To start each body paragraph with a clearly stated topic
sentence introducing its main idea
To use both logos and ethos throughout the essay
To organize and present your information in a way that
allows the reader to follow your thought process easily
Toend with a concise conclusion that revisits the main
ideas and summarizes how these support the thesis
statement
To receive an A, you have to demonstrate excellent skills
in all areas;
To receive a B, you mostly have to demonstrate
accomplishment of the skills;
To receive a C, you have to somewhat achieve the display
of these skills;
To receive a D, you demonstrate a poor attempt of
achieving these skills;
An unacceptable attempt to display these skills will result
in a failing grade.
[your last name] 1
[your first and last name]
[professor]
[course]
[date]
Topic: [your topic here]
Sack, Kevin. “Door-Busting Drug Raids Leave a Trail of Blood.” New York Times, 18 Mar. 2017,
https://www.nytimes.com/interactive/2017/03/18/us/forced-entry-warrant-drugraid.html?hp&action=click&pgtype=Homepage&clickSource=storyheading&module=photo-spot-region&region=top-news&WT.nav=top-news. Accessed 18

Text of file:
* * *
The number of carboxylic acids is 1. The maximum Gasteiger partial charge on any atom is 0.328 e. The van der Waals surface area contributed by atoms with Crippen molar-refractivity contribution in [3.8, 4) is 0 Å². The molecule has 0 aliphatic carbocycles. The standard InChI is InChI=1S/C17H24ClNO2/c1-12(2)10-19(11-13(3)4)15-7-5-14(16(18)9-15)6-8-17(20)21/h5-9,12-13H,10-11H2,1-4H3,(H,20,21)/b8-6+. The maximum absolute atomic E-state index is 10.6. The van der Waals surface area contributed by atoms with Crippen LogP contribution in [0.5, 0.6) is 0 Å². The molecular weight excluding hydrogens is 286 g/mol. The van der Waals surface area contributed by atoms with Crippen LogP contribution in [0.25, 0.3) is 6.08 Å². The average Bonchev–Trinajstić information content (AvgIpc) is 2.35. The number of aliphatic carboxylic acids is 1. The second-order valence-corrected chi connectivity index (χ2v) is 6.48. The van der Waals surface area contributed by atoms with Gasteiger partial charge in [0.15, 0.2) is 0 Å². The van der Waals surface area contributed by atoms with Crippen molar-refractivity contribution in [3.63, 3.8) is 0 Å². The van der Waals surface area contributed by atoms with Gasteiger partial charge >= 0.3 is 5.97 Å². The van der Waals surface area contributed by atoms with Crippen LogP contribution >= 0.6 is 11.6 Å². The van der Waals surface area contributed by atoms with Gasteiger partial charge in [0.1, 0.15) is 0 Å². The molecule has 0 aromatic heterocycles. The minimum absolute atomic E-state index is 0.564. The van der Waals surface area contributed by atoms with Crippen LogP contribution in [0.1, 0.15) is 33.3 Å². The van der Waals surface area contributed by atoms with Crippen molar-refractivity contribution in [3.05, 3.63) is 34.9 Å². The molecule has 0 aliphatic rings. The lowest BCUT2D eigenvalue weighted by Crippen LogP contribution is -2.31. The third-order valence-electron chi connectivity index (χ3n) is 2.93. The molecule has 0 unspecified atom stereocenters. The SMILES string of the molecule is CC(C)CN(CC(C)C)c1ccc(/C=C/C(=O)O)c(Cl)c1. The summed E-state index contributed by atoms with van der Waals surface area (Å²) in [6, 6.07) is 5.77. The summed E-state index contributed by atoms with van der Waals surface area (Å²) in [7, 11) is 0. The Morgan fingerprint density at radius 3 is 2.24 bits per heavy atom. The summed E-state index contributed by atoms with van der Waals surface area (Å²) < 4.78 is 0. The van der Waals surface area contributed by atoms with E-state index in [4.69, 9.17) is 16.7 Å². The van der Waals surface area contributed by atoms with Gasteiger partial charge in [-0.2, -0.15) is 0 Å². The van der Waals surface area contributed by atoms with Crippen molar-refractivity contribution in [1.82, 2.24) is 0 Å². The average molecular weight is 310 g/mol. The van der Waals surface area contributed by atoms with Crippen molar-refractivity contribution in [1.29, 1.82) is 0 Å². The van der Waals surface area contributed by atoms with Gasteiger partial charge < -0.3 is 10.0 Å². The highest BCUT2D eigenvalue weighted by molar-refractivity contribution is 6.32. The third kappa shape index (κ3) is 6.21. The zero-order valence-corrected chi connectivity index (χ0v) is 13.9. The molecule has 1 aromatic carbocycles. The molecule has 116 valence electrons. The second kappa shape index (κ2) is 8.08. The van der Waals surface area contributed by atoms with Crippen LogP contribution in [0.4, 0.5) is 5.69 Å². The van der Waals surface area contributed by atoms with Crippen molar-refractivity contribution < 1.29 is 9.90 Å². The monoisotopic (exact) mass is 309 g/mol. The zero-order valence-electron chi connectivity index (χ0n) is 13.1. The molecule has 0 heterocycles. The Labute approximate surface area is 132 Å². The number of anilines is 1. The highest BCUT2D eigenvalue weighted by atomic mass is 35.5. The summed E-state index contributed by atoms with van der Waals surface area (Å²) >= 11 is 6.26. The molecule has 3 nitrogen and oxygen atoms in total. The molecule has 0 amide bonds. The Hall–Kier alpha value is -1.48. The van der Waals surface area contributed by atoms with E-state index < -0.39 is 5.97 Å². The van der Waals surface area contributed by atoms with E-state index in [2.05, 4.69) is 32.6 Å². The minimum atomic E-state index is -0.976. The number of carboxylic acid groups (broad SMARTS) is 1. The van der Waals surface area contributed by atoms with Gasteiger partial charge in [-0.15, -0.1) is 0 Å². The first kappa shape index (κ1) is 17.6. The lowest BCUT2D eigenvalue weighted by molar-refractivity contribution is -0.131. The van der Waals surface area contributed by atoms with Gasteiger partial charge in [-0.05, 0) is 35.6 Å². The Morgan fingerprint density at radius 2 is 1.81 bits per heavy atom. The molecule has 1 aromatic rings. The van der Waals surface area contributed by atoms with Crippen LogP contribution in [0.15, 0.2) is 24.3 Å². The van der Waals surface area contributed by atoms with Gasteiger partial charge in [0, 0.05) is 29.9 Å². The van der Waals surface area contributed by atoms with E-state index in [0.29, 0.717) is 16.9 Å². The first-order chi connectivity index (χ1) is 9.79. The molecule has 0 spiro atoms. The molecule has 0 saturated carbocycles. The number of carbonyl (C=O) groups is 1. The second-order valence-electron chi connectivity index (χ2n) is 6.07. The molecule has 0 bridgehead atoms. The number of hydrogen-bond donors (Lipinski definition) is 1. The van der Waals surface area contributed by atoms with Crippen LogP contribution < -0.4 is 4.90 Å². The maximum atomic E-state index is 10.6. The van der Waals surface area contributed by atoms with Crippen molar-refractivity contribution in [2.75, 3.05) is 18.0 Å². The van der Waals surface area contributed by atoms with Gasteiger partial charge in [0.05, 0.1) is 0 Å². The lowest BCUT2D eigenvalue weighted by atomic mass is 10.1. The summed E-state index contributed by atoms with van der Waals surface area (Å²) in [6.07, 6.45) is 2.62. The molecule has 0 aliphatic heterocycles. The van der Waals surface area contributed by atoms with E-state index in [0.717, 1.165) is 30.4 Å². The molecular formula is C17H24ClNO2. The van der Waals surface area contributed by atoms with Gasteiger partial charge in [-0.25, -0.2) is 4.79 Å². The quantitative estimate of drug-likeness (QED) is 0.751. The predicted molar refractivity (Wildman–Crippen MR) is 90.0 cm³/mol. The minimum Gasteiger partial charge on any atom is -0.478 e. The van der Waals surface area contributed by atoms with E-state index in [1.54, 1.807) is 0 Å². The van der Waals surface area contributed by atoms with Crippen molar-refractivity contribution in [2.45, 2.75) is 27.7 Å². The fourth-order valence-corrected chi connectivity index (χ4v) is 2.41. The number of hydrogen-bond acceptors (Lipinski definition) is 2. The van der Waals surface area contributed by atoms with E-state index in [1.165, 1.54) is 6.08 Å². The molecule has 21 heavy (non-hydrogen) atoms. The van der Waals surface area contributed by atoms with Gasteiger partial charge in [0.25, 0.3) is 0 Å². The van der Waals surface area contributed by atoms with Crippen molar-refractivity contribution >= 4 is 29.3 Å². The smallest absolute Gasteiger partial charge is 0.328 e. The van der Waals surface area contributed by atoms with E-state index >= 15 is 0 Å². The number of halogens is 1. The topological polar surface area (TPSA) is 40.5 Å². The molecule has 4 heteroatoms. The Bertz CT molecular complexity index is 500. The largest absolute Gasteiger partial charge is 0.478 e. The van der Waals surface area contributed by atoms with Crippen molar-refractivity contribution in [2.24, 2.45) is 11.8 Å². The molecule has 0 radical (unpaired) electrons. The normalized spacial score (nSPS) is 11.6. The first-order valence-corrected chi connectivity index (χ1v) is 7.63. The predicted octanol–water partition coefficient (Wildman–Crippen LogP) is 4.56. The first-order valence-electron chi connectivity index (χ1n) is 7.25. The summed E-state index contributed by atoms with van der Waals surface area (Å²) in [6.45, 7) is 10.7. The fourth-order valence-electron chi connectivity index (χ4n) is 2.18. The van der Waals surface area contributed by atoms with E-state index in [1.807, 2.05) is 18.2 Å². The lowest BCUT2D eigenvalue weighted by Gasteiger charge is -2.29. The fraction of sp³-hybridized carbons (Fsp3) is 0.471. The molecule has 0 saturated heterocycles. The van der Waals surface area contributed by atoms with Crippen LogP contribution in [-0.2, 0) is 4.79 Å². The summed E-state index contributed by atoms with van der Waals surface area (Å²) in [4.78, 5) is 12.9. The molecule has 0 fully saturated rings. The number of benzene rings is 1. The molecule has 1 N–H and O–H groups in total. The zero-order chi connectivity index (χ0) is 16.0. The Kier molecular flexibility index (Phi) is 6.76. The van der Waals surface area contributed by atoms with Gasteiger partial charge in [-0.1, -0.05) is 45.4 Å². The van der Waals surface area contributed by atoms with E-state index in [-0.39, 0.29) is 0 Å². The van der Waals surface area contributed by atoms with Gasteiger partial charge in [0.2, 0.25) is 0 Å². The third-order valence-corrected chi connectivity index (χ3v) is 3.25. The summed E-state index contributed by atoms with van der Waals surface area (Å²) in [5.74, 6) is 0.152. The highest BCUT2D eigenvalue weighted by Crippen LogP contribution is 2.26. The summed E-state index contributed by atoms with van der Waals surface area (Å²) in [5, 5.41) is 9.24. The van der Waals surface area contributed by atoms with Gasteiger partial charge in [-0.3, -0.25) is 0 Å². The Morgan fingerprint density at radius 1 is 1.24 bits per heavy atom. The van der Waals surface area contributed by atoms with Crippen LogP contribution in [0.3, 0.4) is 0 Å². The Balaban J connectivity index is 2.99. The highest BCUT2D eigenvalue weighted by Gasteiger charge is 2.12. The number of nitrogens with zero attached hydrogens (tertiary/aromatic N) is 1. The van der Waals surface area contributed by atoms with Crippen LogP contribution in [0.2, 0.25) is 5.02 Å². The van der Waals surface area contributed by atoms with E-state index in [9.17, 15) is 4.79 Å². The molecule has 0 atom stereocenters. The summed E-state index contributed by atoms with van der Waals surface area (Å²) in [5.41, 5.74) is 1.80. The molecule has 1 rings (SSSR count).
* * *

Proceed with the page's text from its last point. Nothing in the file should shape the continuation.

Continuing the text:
Mar. 2017.
Credibility: Daly has been with the Times for over 20 years and has shared three Pulitzer Prizes.
In this article he analyzes different sources, including the actual report, interviews subject
matter experts, and uses reasoning skills to connect the information. The newspaper follows
widely accepted editing policies, thus making this article meet the standards of balance and
accuracy associated with good news reporting.
Summary:
Nature of the information/article/study, etc.: The article discusses the widely-used practice of
using SWAT teams to conduct searches in drug-related cases. Though public perception is that
SWAT teams will only be used in dangerous situations, this is not the case. Rather, warrants to
enter forcibly and without first alerting the occupants are obtained fairly easily and used when
other methods might prove safer.
[your last name] 2
Method used to gather information: The author conducted interviews, looked at regulations,
and tried to find statistics to gather the information presented in this newspaper article.